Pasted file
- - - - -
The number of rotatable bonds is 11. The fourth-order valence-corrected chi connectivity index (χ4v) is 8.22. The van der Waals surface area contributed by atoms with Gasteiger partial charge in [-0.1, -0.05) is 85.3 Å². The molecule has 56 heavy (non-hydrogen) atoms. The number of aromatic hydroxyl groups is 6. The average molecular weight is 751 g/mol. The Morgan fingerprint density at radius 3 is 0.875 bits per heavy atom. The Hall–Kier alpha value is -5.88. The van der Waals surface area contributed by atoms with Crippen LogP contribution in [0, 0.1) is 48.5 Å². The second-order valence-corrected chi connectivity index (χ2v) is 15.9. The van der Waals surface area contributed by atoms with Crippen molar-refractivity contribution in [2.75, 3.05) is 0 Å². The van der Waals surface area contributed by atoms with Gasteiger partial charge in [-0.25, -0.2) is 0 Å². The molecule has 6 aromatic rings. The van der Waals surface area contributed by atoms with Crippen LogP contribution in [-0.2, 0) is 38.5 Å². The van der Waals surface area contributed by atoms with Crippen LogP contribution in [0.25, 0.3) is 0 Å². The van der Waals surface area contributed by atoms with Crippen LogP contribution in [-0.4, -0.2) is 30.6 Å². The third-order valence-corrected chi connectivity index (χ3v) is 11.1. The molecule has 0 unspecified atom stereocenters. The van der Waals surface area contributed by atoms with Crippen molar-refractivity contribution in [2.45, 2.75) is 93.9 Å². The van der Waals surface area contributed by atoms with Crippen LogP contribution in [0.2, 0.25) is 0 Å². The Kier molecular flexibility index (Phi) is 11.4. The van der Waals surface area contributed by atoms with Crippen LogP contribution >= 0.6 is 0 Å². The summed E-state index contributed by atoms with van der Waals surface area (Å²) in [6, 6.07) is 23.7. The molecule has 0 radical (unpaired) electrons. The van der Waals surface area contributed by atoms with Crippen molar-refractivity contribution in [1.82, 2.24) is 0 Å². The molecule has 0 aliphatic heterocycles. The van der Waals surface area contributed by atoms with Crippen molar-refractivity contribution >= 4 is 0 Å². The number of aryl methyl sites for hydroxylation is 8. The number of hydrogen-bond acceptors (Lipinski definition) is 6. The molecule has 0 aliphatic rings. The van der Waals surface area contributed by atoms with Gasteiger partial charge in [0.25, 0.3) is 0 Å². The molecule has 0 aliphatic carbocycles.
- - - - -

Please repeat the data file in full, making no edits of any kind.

The number of rotatable bonds is 11. The fourth-order valence-corrected chi connectivity index (χ4v) is 8.22. The van der Waals surface area contributed by atoms with Gasteiger partial charge in [-0.1, -0.05) is 85.3 Å². The molecule has 56 heavy (non-hydrogen) atoms. The number of aromatic hydroxyl groups is 6. The average molecular weight is 751 g/mol. The Morgan fingerprint density at radius 3 is 0.875 bits per heavy atom. The Hall–Kier alpha value is -5.88. The van der Waals surface area contributed by atoms with Crippen LogP contribution in [0, 0.1) is 48.5 Å². The second-order valence-corrected chi connectivity index (χ2v) is 15.9. The van der Waals surface area contributed by atoms with Crippen molar-refractivity contribution in [2.75, 3.05) is 0 Å². The van der Waals surface area contributed by atoms with Gasteiger partial charge in [-0.25, -0.2) is 0 Å². The molecule has 6 aromatic rings. The van der Waals surface area contributed by atoms with Crippen LogP contribution in [-0.2, 0) is 38.5 Å². The van der Waals surface area contributed by atoms with Crippen LogP contribution in [0.25, 0.3) is 0 Å². The van der Waals surface area contributed by atoms with Crippen LogP contribution in [-0.4, -0.2) is 30.6 Å². The third-order valence-corrected chi connectivity index (χ3v) is 11.1. The molecule has 0 unspecified atom stereocenters. The van der Waals surface area contributed by atoms with Crippen molar-refractivity contribution in [2.45, 2.75) is 93.9 Å². The van der Waals surface area contributed by atoms with Crippen LogP contribution in [0.2, 0.25) is 0 Å². The Kier molecular flexibility index (Phi) is 11.4. The van der Waals surface area contributed by atoms with Crippen LogP contribution >= 0.6 is 0 Å². The summed E-state index contributed by atoms with van der Waals surface area (Å²) in [6, 6.07) is 23.7. The molecule has 0 radical (unpaired) electrons. The van der Waals surface area contributed by atoms with Crippen molar-refractivity contribution in [1.82, 2.24) is 0 Å². The molecule has 0 aliphatic heterocycles. The van der Waals surface area contributed by atoms with Crippen molar-refractivity contribution >= 4 is 0 Å². The number of aryl methyl sites for hydroxylation is 8. The number of hydrogen-bond acceptors (Lipinski definition) is 6. The molecule has 0 aliphatic rings. The van der Waals surface area contributed by atoms with Gasteiger partial charge in [0.25, 0.3) is 0 Å². The molecule has 0 aliphatic carbocycles.